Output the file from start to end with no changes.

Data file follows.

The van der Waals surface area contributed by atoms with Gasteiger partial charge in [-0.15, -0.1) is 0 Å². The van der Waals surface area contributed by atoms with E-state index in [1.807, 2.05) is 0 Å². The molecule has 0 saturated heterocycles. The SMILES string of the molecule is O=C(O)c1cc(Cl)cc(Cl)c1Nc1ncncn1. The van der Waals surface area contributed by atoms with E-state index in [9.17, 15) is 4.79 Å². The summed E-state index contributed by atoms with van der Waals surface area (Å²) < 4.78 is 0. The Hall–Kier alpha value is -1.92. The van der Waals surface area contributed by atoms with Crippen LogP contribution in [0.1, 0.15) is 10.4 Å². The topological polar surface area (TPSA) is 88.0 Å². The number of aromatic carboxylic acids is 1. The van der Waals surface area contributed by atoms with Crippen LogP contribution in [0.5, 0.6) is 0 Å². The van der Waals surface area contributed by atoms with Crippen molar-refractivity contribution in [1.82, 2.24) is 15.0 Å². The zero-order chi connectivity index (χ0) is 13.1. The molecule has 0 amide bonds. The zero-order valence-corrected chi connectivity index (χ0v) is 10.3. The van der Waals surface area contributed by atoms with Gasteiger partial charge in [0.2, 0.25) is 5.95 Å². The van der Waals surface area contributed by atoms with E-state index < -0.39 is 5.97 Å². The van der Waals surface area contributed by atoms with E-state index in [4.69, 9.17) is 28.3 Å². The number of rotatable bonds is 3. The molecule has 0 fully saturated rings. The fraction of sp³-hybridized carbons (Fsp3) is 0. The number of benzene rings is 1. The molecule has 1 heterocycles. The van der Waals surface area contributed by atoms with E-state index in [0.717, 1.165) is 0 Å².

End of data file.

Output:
The van der Waals surface area contributed by atoms with Gasteiger partial charge in [-0.15, -0.1) is 0 Å². The van der Waals surface area contributed by atoms with E-state index in [1.807, 2.05) is 0 Å². The molecule has 0 saturated heterocycles. The SMILES string of the molecule is O=C(O)c1cc(Cl)cc(Cl)c1Nc1ncncn1. The van der Waals surface area contributed by atoms with E-state index in [9.17, 15) is 4.79 Å². The summed E-state index contributed by atoms with van der Waals surface area (Å²) < 4.78 is 0. The Hall–Kier alpha value is -1.92. The van der Waals surface area contributed by atoms with Crippen LogP contribution in [0.1, 0.15) is 10.4 Å². The topological polar surface area (TPSA) is 88.0 Å². The number of aromatic carboxylic acids is 1. The van der Waals surface area contributed by atoms with Crippen LogP contribution in [0.5, 0.6) is 0 Å². The van der Waals surface area contributed by atoms with Crippen molar-refractivity contribution in [1.82, 2.24) is 15.0 Å². The zero-order chi connectivity index (χ0) is 13.1. The molecule has 0 amide bonds. The zero-order valence-corrected chi connectivity index (χ0v) is 10.3. The van der Waals surface area contributed by atoms with Gasteiger partial charge in [0.2, 0.25) is 5.95 Å². The van der Waals surface area contributed by atoms with E-state index < -0.39 is 5.97 Å². The van der Waals surface area contributed by atoms with E-state index in [4.69, 9.17) is 28.3 Å². The number of rotatable bonds is 3. The molecule has 0 fully saturated rings. The fraction of sp³-hybridized carbons (Fsp3) is 0. The number of benzene rings is 1. The molecule has 1 heterocycles. The van der Waals surface area contributed by atoms with E-state index in [0.717, 1.165) is 0 Å².